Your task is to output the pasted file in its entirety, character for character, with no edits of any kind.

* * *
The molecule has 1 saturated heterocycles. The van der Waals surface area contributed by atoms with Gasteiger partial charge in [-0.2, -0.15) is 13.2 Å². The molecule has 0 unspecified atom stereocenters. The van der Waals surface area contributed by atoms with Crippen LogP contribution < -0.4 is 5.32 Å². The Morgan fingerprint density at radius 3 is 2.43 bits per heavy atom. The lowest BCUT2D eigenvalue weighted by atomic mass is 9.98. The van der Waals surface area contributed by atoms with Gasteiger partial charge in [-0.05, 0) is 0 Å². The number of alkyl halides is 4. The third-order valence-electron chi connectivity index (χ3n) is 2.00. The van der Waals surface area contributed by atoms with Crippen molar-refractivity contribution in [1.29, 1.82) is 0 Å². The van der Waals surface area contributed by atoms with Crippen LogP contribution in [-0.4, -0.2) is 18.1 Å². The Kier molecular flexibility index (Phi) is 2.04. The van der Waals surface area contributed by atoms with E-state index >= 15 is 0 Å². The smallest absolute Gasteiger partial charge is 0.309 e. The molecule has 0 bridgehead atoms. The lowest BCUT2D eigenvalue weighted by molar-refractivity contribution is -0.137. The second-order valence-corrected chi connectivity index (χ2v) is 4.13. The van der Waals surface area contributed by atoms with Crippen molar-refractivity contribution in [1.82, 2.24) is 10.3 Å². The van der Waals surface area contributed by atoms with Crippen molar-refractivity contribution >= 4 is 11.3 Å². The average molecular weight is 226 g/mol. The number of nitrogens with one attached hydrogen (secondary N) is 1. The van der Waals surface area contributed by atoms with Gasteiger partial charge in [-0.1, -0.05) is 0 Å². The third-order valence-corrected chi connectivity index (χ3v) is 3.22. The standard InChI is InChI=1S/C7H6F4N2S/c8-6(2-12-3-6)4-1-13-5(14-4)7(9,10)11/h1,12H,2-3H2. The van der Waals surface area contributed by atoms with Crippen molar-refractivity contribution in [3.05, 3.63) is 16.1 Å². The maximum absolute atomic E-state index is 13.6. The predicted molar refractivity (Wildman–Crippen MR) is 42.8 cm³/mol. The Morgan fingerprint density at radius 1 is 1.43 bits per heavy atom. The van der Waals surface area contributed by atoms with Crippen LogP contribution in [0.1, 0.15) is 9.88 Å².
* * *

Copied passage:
The molecule has 1 saturated heterocycles. The van der Waals surface area contributed by atoms with Gasteiger partial charge in [-0.2, -0.15) is 13.2 Å². The molecule has 0 unspecified atom stereocenters. The van der Waals surface area contributed by atoms with Crippen LogP contribution < -0.4 is 5.32 Å². The Morgan fingerprint density at radius 3 is 2.43 bits per heavy atom. The lowest BCUT2D eigenvalue weighted by atomic mass is 9.98. The van der Waals surface area contributed by atoms with Gasteiger partial charge in [-0.05, 0) is 0 Å². The number of alkyl halides is 4. The third-order valence-electron chi connectivity index (χ3n) is 2.00. The van der Waals surface area contributed by atoms with Crippen molar-refractivity contribution in [1.29, 1.82) is 0 Å². The van der Waals surface area contributed by atoms with Crippen LogP contribution in [-0.4, -0.2) is 18.1 Å². The Kier molecular flexibility index (Phi) is 2.04. The van der Waals surface area contributed by atoms with E-state index >= 15 is 0 Å². The smallest absolute Gasteiger partial charge is 0.309 e. The molecule has 0 bridgehead atoms. The lowest BCUT2D eigenvalue weighted by molar-refractivity contribution is -0.137. The second-order valence-corrected chi connectivity index (χ2v) is 4.13. The van der Waals surface area contributed by atoms with Crippen molar-refractivity contribution in [1.82, 2.24) is 10.3 Å². The van der Waals surface area contributed by atoms with Crippen molar-refractivity contribution >= 4 is 11.3 Å². The average molecular weight is 226 g/mol. The number of nitrogens with one attached hydrogen (secondary N) is 1. The van der Waals surface area contributed by atoms with Gasteiger partial charge in [-0.1, -0.05) is 0 Å². The third-order valence-corrected chi connectivity index (χ3v) is 3.22. The standard InChI is InChI=1S/C7H6F4N2S/c8-6(2-12-3-6)4-1-13-5(14-4)7(9,10)11/h1,12H,2-3H2. The van der Waals surface area contributed by atoms with Crippen molar-refractivity contribution in [3.05, 3.63) is 16.1 Å². The maximum absolute atomic E-state index is 13.6. The predicted molar refractivity (Wildman–Crippen MR) is 42.8 cm³/mol. The Morgan fingerprint density at radius 1 is 1.43 bits per heavy atom. The van der Waals surface area contributed by atoms with Crippen LogP contribution in [0.1, 0.15) is 9.88 Å².